New study confirms water markets increase productivity of water during drought
Nicholas A. Tonelli
Peter Debaere, Tianshu Li. The effects of water markets: Evidence from the Rio Grande.
Advances in Water Resources, Volume 145, November 2020, https://doi.org/10.1016/j.advwatres.2020.103700.
Scientists predict that the United States will experience more frequent episodes of drought in the coming decades. Farmers, who consume more water than industrial and municipal users combined, will bear the brunt of water shortages, as they struggle to irrigate dry land with limited water resources. This is especially true in the Southwestern U.S., where competition for water is already high.
One remedy, proposed by economists and scientists alike, is to establish water markets. In a water market, a regional authority allocates “water rights” to different water users. Each water right serves as a legal entitlement to a specific quantity of surface water. Water rights holders are then able to trade these rights amongst themselves. In theory, water markets increase “water productivity” by allowing high-value crop growers, like fruit farmers, to buy water rights from lower-value crop growers, like wheat farmers. “Water productivity,” in this case, is the dollar value produced per unit of water applied
But in practice, the impact of water markets has been difficult to measure because of limited and unreliable data on water market transactions. In their recent study published in Advances in Water Resources, researchers Peter Debaere and Tianshu Li overcome this hurdle by using changes in crop production as a proxy for water right transfers. Their study focuses on the Rio Grande Valley in Texas because it has one of the few established water markets in the country. Adjacent to the Rio Grande Valley are several counties with similar topographies and drought patterns that do not have a water market. This allowed the researchers to use the Rio Grande Valley as the treatment group and neighboring counties as the control group.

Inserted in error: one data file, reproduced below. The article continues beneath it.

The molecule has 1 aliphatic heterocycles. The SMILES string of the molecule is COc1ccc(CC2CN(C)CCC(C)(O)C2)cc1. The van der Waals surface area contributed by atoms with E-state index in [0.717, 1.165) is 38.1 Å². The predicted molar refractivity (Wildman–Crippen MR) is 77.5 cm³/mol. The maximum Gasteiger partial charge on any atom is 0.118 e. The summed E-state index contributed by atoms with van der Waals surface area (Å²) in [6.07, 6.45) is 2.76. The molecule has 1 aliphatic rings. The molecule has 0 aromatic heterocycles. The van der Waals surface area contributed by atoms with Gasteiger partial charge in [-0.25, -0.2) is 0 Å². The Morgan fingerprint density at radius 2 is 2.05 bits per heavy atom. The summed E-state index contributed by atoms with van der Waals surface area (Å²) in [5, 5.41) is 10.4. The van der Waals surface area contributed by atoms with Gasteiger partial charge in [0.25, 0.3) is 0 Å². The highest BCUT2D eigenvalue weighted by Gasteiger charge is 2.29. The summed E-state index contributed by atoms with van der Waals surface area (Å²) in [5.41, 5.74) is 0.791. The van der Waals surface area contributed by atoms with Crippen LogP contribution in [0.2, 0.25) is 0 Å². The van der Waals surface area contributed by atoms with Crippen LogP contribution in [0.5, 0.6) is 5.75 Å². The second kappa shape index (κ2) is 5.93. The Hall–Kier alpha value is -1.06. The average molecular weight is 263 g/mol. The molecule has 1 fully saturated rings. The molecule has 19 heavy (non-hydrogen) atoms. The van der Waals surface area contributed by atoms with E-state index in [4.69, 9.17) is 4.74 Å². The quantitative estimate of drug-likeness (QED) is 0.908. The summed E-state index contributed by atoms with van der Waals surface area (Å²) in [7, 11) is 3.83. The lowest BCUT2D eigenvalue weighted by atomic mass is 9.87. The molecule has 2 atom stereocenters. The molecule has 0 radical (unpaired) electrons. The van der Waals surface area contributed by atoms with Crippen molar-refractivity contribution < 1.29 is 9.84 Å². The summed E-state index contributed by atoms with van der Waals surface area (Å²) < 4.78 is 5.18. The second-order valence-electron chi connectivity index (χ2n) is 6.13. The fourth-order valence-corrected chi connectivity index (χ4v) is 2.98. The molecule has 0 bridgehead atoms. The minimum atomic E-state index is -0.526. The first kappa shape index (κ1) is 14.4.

To assess the impact of the water market, the researchers analyzed how the production of high-value crops changed over time in the treatment and control groups. They found that after the Rio Grande Valley established a water market, crop production shifted towards crops that could use water more productively. This suggests that farmers with low-value crops were leasing their water rights to farmers with high-value crops. Drought significantly amplified this effect. Counties without water markets (the control group) did not experience these shifts, and farmers continued to produce low-value crops, even during drought. This comparative analysis of regions with and without water markets shows that water markets do move water to more productive uses, especially in times of drought.
Debaere and Li also indirectly present a model for a well-functioning water market. In the Rio Grande Valley, farmers can easily access information on existing water rights and execute water transactions at a relatively low cost. The ease of executing transactions is aided by the presence of a Watermaster who oversees the market. The region also has highly diversified cropland, so there are economic gains to be made from transferring water rights from low to high-value crop growers. Finally, the Rio Grande Valley has limited groundwater supplies, which means that farmers can’t tap into groundwater during drought and must instead look to surface water transfers.
The case of the Rio Grande Valley shows that if certain regulatory and topographic conditions are met, water markets can effectively increase water’s productivity. With the increasing frequency of drought events in the United States pushing water resources to their limits, establishing water markets might prove key to increasing drought resiliency.